Basement provides insight into the Hormel Historic Home

Published 5:21 am Saturday, November 2, 2019

There is always a lot of activity in the Hormel Historic Home basement, but we don’t often share the underground spaces of the HHH with people. So, I thought I would give you a written description of this underappreciated area. We actually have two basements and they are both somewhat organized.

Under the Carriage Hall Event Center kitchen is a poured concrete space housing typical mechanical equipment such as a fire suppression system and water softener. The largest portion of this space, however, is used for storing Christmas décor. It is virtually a forest of trees and totes containing holiday decorations in all colors, shapes, and sizes. The area is large and well-lit so our creative team of decorators can work year round to design unforgettable holiday exhibits that please all who visit. They are very busy right now!

The vast basement under the historic house is the more interesting space, though, as evidence remains of the many physical and structural changes and updates that have taken place in the house over the last 148 years. Outdated electrical wiring has been replaced but the ceramic knobs that held it are still attached to old wooden beams. Plumbing for a water closet and wash basin and the chimney for the boiler are still evident. Original brick can be seen along with limestone on the walls.

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Beneath the living room is a large space that was rumored to have been a game room for the Hormel family and was then used by the YWCA. for a meeting room. Shelving lines the east wall where the egress windows allow daylight in. The supplies that allow us to host our three autism camps are stored in this space, as are a variety of vases, dishes, and random event pieces.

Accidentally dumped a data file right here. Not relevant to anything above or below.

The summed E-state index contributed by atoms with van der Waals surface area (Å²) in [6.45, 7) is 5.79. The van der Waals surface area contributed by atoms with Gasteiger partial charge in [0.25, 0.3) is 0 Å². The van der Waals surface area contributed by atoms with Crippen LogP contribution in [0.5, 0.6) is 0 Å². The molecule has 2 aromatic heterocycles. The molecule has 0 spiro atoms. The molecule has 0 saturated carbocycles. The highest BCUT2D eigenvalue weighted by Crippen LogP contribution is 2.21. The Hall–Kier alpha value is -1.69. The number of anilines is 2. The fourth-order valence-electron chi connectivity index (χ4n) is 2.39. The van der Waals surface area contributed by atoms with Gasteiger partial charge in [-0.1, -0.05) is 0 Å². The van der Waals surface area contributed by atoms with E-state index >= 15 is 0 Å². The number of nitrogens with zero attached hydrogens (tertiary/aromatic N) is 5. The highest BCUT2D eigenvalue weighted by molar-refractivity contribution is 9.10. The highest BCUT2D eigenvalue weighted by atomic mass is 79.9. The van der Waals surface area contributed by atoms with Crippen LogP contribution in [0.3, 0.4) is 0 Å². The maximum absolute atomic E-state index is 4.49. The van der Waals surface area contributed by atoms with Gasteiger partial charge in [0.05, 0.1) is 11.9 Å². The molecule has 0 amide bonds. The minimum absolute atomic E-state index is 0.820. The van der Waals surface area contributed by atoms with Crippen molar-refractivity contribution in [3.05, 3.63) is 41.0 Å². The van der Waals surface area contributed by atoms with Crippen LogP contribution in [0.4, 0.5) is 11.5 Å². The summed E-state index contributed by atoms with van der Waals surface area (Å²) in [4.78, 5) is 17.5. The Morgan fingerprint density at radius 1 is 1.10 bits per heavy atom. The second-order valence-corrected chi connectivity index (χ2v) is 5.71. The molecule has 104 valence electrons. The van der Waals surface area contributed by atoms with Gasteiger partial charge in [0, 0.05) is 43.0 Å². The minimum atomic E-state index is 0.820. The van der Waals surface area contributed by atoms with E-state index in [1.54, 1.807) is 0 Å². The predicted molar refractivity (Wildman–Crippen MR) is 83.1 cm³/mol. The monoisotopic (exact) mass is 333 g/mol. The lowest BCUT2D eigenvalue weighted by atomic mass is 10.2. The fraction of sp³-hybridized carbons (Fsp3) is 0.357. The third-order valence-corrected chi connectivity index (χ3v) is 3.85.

Office supplies, historic archives, and objects are stored on additional shelving and in modern day filing cabinets. I admit there is also an assortment of discarded furnishings, tools and supplies that found their way down the stairs, but haven’t come back above ground.

A dirt floor crawl space with a four-foot ceiling exists under the historic library and an even smaller crawl space is under the Inglenook. I haven’t personally gone into those areas because I have an irrational fear of small dark places. But my brave coworker Luke has, and he says there’s not much to see.

Our basement is a lot like any other, but it does hold and sometimes reveal an important part of our history. Not to mention providing the foundation that keeps the place standing.

History Happy Hour: History of Mower County Veteran’s Organizations with special feature of Jay C. Hormel

  • 5:30 p.m. social/6 p.m. presentation, Monday, Nov. 11
  • Free for members of the HHH, Mower County Historical Society, or Friends of the Library. $5 for nonmembers. Presented by Dean Ulland.

Historic Treasures of the Mower County Historical Society

  • 11:30-12:30 p.m., Thursday, Nov. 14
  • Presented by Jaimie Timm, Curator. Join us to learn about some seldom seen treasures from the Mower County Historical Society collection. Brown bag lunches encouraged.